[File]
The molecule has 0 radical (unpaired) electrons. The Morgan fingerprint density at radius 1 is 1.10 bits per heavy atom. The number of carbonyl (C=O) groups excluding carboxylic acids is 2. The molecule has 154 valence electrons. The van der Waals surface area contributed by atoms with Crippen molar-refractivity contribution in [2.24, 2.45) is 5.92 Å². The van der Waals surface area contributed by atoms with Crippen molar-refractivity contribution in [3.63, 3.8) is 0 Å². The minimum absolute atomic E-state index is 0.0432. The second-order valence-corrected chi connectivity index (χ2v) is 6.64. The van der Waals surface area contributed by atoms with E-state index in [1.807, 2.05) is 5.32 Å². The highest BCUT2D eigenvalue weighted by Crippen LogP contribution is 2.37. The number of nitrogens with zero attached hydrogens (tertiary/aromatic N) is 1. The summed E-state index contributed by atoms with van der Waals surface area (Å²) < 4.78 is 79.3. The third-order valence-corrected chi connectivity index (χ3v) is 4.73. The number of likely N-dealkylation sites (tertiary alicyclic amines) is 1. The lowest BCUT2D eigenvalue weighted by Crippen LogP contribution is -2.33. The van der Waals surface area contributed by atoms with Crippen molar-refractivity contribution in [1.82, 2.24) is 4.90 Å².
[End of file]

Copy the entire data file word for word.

The molecule has 0 radical (unpaired) electrons. The Morgan fingerprint density at radius 1 is 1.10 bits per heavy atom. The number of carbonyl (C=O) groups excluding carboxylic acids is 2. The molecule has 154 valence electrons. The van der Waals surface area contributed by atoms with Crippen molar-refractivity contribution in [2.24, 2.45) is 5.92 Å². The van der Waals surface area contributed by atoms with Crippen molar-refractivity contribution in [3.63, 3.8) is 0 Å². The minimum absolute atomic E-state index is 0.0432. The second-order valence-corrected chi connectivity index (χ2v) is 6.64. The van der Waals surface area contributed by atoms with E-state index in [1.807, 2.05) is 5.32 Å². The highest BCUT2D eigenvalue weighted by Crippen LogP contribution is 2.37. The number of nitrogens with zero attached hydrogens (tertiary/aromatic N) is 1. The summed E-state index contributed by atoms with van der Waals surface area (Å²) < 4.78 is 79.3. The third-order valence-corrected chi connectivity index (χ3v) is 4.73. The number of likely N-dealkylation sites (tertiary alicyclic amines) is 1. The lowest BCUT2D eigenvalue weighted by Crippen LogP contribution is -2.33. The van der Waals surface area contributed by atoms with Crippen molar-refractivity contribution in [1.82, 2.24) is 4.90 Å².